To experience fall-away space and wind-licked silence is a truly wondrous thing. The six of us sit and relish what wind, water, and geology have hewn. Vast buttes that were once strangers but are now our friends -- Newberry Butte, Krishna Shrine, Solomon Temple -- hunker before us at various distances, multi-layered pyramids of nearly incomprehensible age and scope. Here in the Grand Canyon the midday heat hums, a bird cries, and the runnings of the Colorado River 3,000 feet below us issue a whisper like the distant sound of breaking surf. Erosion, the ruling force of this grand place, has carved us a tidy little slash in this sheer cliff -- 4,000 feet below the Rim and worlds away from the shambling crowds and rumbling tour buses -- a lovely box seat, fat with shade and the cool press of sandstone.
Ken Walters, our Grand Canyon Field Institute guide, has spent most of his adult life exploring the Canyon. Over forty-some years he has poked over roughly 13,000 miles of Canyon backcountry for many reasons, not the least of which is the Canyon's lovely penchant for surprise. Until five minutes ago he never knew this overhang existed.
Walters watches two rafts negotiate the Colorado, tiny blue water bugs spinning lazy half circles on the current.
"We're probably the first Europeans to ever sit here," he says quietly.
It's possible that no one will take you deeper, literally and figuratively, into the Grand Canyon than the Grand Canyon Field Institute (GCFI). For those who require bureaucratic linkage, the Grand Canyon Field Institute is a program of Grand Canyon National Park's nonprofit park partner, the Grand Canyon Association. For those who simply love the hidden and the breathtaking, know that GCFI offers trips that will take you there. Added plus, you're often in the hands of wilderness experts with PhDs in biology and geology, not to mention finely honed map-reading skills and a deft touch in customer relations.
Moments earlier Walters had to come back and get me. I am uncomfortable with heights (okay, serious fear). To reach the small, shaded bunker-like shelf in which we all now finally sit, we had to walk along a narrow ledge with nothing between us and the river but 3,000 feet of sickening space. In an unfortunate cast of fate, none of my fellow hikers possess an iota of my fear. When Walters told them to hike along the ridge, they did so like happy Hobbits, taking their seats in the shade beneath the rock overhang to enjoy the view and garner respite from the baking sun.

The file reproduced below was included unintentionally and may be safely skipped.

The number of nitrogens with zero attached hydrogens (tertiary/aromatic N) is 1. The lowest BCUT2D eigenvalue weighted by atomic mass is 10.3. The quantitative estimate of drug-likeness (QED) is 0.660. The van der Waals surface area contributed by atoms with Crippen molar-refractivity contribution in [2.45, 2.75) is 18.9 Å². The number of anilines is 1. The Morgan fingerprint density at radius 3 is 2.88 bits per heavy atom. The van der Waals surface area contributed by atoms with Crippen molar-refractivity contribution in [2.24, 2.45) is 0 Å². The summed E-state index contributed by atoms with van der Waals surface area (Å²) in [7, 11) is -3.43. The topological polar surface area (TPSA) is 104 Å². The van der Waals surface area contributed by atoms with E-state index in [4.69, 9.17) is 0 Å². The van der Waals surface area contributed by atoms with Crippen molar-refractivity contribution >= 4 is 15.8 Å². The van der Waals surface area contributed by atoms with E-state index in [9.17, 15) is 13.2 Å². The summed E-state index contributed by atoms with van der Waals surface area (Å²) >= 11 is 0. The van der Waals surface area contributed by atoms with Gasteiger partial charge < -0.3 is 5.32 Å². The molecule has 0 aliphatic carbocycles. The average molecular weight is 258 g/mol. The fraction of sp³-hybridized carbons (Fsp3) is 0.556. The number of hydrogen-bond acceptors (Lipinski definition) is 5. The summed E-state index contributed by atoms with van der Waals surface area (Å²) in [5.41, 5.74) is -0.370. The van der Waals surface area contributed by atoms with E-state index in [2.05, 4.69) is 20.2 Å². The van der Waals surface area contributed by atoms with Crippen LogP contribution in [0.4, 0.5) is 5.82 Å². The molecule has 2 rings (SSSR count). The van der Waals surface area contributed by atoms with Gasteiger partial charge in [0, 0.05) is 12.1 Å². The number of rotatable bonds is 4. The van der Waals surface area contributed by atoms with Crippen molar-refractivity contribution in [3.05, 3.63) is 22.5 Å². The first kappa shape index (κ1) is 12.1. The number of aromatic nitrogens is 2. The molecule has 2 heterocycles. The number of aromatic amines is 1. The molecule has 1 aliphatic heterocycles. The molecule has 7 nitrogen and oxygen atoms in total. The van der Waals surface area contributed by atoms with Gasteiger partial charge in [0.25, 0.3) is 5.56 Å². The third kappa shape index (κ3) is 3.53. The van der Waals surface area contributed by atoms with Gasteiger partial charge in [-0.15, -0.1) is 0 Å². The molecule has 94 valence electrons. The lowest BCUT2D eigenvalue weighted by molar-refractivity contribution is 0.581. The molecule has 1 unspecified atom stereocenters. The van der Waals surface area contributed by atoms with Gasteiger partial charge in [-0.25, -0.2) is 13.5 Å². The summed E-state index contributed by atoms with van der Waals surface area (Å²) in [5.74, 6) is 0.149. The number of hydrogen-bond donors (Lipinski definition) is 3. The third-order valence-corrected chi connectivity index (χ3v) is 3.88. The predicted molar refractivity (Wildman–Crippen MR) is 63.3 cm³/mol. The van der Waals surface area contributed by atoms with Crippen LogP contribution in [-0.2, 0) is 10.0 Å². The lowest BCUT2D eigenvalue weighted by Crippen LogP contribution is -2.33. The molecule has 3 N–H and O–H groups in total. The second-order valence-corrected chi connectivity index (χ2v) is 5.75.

Being a professional guide, after a time Walters noticed one of his ducklings was missing.
I watch him walk casually back along the ledge.
Stepping up to the plateau where I stand, he regards me pleasantly.
"Coming?" he asks.
I can't remember exactly what I said. My heart was racing like a jackrabbit, and my mind followed suit. It's possible I said something about fascinating rock formations right here on the plateau, made all the more fascinating by the illumination of the midday sun.
Walters has a master's degree in geology. I thought I might save myself by pandering to his interests.
God, it was hot.
"You can't stay here," Walters says.
I know this. It's why I fear I might weep.
Walters nods to me and turns back for the ledge.
"Come on," he says. "You can do this. And if you don't, we all have to leave."
GCFI fosters education. I learn that I can shuffle along a narrow ledge without breathing.
With education in mind, we spent our first day on the Canyon Rim in a GCFI classroom. Five of us signed on for the three-day backpacking trip to Horseshoe Mesa, a remote promontory in the heart of the canyon, accessed via the Grandview Trail, which begins finely at the Rim with a well-maintained series of switchbacks, then deteriorates from there. Janet, Ed, Chuck, Sean, and I range in experience (little to plenty) and age (33 to 67), but we share some common interests.
"I'm here for the adventure of backpacking the Grand Canyon," says Janet. "Ummm. People hardly ever fall, do they?"
In the classroom we review the importance of leave-no-trace backpacking. We discuss proper footwear and pass around one of Walters' socks, each student examining it as if it is a rune. We review compass and map-reading skills, as well as the contents of Walters' backpack. The man travels lighter than Peter Pan.